McLoughlin then sent Payette to build Fort Boisé
near Fort Hall in Idaho, and the Indians passed
Wyeth's fort by and took their trade to the post of
the Company, whose personnel and methods they
knew and trusted. Nor would they come to his
Wfllamette post. Wyeth, defeated, sold out to
McLoughlin and returned to New England, where
he prospered in other branches of commerce. His
venture as a fur trader scarcely caused a ripple on
the surface of life in Oregon, but in the East it
kindled interest in the territory beyond the mountains, an interest dormant since the days of Lewis
and Clark. Was Oregon a land for settlement?
Men began to ask that question.
But*Wyeth's excursion wh3e it had some effect,
was not the chief cause which led to settlement.
To the Salish Indians — wrongly named the Flat-
heads, because this tribe did not practice distortion
— belongs the honor of having awakened the East
on the subject of Oregon. In 1832, the year of
Wyeth's first venture in Oregon, two old men and
two young warriors of the Salish journeyed from
Flathead Lake in the mountains through the dan-
gerous country óf their Indian foes to St. Louis, to
seek out William Clark and to request from him
a Bible and a holy man to teach their tribe what
was in thaCbook. The Salish had closely observed
the Hudson's Bay Company's traders in Oregon
and had concluded that it was something in the
trader's Bible which made the white man a man
of power. From the voyageurs they had heard of
priests who instructed the ignorant in the ways
of righteousness; they haÉ heard, too, through
other tribesmen of the "Black Robes^" for the tra-
dition of these great missiönaries of New France
ms a part of Indian loreH*and being themselves,
1 Of all early missiönaries to the North American Indians the
French Jesuits have left the most illustrious name. Members of
the Order first arrived at Quebec in 1625. They came thereafter
in great numbers and dwelt among the Indians everywhere as far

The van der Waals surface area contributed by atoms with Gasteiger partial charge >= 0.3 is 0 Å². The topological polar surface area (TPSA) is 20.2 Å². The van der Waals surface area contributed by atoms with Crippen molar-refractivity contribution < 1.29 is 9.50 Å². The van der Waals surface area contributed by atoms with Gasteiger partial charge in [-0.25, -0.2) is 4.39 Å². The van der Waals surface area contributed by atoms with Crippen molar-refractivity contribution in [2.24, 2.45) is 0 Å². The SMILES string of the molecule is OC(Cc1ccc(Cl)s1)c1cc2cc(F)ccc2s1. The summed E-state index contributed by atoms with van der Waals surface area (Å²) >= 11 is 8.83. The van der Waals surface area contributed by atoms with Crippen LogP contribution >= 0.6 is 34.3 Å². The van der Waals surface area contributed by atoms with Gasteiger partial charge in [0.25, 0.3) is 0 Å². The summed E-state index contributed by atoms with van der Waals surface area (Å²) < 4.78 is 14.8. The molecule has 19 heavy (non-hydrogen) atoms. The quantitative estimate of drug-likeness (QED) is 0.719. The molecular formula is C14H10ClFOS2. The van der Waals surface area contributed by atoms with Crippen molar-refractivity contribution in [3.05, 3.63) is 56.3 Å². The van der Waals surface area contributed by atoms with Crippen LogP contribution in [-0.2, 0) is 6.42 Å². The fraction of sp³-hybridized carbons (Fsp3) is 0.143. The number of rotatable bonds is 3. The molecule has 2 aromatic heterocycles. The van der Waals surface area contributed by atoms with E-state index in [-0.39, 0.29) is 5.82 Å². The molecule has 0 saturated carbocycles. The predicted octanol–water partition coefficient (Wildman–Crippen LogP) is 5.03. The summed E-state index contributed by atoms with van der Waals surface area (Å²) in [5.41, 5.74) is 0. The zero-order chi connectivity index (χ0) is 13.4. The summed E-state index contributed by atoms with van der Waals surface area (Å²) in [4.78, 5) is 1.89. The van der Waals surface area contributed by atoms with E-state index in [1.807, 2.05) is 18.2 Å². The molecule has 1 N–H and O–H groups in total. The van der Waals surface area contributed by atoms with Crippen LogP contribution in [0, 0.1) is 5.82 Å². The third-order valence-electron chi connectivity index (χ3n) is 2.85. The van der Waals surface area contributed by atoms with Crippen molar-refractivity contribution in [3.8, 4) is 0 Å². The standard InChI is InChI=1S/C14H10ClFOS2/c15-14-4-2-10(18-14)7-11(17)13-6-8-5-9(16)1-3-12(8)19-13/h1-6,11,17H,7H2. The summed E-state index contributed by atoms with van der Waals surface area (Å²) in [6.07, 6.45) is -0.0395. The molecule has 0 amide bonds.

west as the Mississippi and as far north as Hudson Bay. After
the fail of New France (1760) an edict of the British conquerors
forbade the Jesuits to add to their numbers in Canada, but per*
mitted those already in the country to remain and "die where they
are." The last priest of those who remained died in 1800. An
American reprint of their Relations, edited by B. G. Thwaites,
was published in seventy-three volumes (Cleveland, 1806-1901). THE FALL OF THE FUR KINGDOM   243
like most of the coast Indians, of a deeply religious
temperament, they had at last resolved to send
daissaries to Red Head, the Indians' friend, to
state their great desire for spiritual enlightenment.
Where had these Salish seen or heard of the
Bible? That question has troubled the chroni-f'
clers — who knew not the Scotch traders of the
Hudson's Bay Company and the Nor'westers.
But, as we have seen, many of these traders were
religious, however unchristianlike the conduct of
some of them might at times be. Even that
Alexander Henry, who sank beneath the Colum-
bm's waters with Astoria's old Governor when
both were overweighted with rum, was jWhat he
himself would have called a God-fearing man. JTis
journals, as well as the diaries of Cox, Ross,
Thompson, Ogden, and others, reveal a profound
faith in the God of salvation and in the erficacy of
prayer for protection. At Fort Vancouver 0n the
Sabbath, McLoughlin read from the Bible and
prayed in the great hall that was filled with the
Company's employees, red and white. The Star-
Man, trading with the Salish, had read his jBible
and expounded as was his custom everywhere.
In camp when on the march Ogden held prayers, as
his journal tells us, and read from the Bible.   The 244 ADVENTURERS OF OREGON» fl
Indian brigade men attended these services as
devoutly as the while men, although they understood not a word. Ogden's wife was a Salish
woman, daughter or sister of a Salish chief who was
his firm friend. In all probabflity it was Ogden's
Bible which gave the Salish *their great desire to
possess a copy of that holy book.
The old men on the mission to St. Louis were
two who had known Lewis and Clark in 1805.
The young warriors went with them to protect
them. They saw Clark. He received them kindly,
but he was powerless to give them a missionary.
Their sacred errand ended in tragedy and dis-
appointment. The two aged men died in St.
Louis and the young warriors returned to their
tribe empty-handed. But the news of their pious
search spread far and wide. George Catlin, the
artist, was in St. Louis at the time; and, so greatly